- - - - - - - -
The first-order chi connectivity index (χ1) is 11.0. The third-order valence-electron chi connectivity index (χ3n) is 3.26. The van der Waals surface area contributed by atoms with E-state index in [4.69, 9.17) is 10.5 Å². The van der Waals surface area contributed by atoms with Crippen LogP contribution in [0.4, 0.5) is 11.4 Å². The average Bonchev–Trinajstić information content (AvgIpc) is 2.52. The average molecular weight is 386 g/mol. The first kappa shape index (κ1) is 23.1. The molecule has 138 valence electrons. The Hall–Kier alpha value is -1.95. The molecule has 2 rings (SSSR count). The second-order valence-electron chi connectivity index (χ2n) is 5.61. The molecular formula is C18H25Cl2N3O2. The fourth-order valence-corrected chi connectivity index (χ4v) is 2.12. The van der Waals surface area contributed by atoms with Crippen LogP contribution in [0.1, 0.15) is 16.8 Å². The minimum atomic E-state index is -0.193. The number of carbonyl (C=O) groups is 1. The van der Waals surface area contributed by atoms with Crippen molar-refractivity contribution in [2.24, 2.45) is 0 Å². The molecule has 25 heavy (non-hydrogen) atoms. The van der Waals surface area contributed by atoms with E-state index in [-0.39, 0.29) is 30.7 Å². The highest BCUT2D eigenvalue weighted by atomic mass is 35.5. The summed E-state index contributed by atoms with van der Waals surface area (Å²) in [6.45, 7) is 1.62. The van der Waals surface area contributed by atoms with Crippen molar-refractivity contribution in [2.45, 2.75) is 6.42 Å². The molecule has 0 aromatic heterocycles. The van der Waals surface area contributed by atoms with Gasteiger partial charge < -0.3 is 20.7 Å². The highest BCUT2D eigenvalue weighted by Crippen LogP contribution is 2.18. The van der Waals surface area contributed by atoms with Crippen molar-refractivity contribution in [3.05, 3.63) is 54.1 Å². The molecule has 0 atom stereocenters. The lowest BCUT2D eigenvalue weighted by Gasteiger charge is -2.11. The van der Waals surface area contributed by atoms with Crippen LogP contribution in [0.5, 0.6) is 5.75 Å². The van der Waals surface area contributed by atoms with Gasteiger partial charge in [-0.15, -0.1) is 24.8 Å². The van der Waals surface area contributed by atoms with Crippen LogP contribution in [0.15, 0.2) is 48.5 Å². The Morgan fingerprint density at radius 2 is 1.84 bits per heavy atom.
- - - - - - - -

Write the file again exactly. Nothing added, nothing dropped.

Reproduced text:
The first-order chi connectivity index (χ1) is 11.0. The third-order valence-electron chi connectivity index (χ3n) is 3.26. The van der Waals surface area contributed by atoms with E-state index in [4.69, 9.17) is 10.5 Å². The van der Waals surface area contributed by atoms with Crippen LogP contribution in [0.4, 0.5) is 11.4 Å². The average Bonchev–Trinajstić information content (AvgIpc) is 2.52. The average molecular weight is 386 g/mol. The first kappa shape index (κ1) is 23.1. The molecule has 138 valence electrons. The Hall–Kier alpha value is -1.95. The molecule has 2 rings (SSSR count). The second-order valence-electron chi connectivity index (χ2n) is 5.61. The molecular formula is C18H25Cl2N3O2. The fourth-order valence-corrected chi connectivity index (χ4v) is 2.12. The van der Waals surface area contributed by atoms with Crippen LogP contribution in [0.1, 0.15) is 16.8 Å². The minimum atomic E-state index is -0.193. The number of carbonyl (C=O) groups is 1. The van der Waals surface area contributed by atoms with Crippen molar-refractivity contribution in [2.24, 2.45) is 0 Å². The molecule has 25 heavy (non-hydrogen) atoms. The van der Waals surface area contributed by atoms with E-state index in [-0.39, 0.29) is 30.7 Å². The highest BCUT2D eigenvalue weighted by atomic mass is 35.5. The summed E-state index contributed by atoms with van der Waals surface area (Å²) in [6.45, 7) is 1.62. The van der Waals surface area contributed by atoms with Crippen molar-refractivity contribution in [2.45, 2.75) is 6.42 Å². The molecule has 0 aromatic heterocycles. The van der Waals surface area contributed by atoms with Gasteiger partial charge < -0.3 is 20.7 Å². The highest BCUT2D eigenvalue weighted by Crippen LogP contribution is 2.18. The van der Waals surface area contributed by atoms with Crippen molar-refractivity contribution in [3.05, 3.63) is 54.1 Å². The molecule has 0 atom stereocenters. The lowest BCUT2D eigenvalue weighted by Gasteiger charge is -2.11. The van der Waals surface area contributed by atoms with Crippen LogP contribution in [0.5, 0.6) is 5.75 Å². The van der Waals surface area contributed by atoms with Gasteiger partial charge in [-0.15, -0.1) is 24.8 Å². The van der Waals surface area contributed by atoms with Crippen LogP contribution in [0.15, 0.2) is 48.5 Å². The Morgan fingerprint density at radius 2 is 1.84 bits per heavy atom.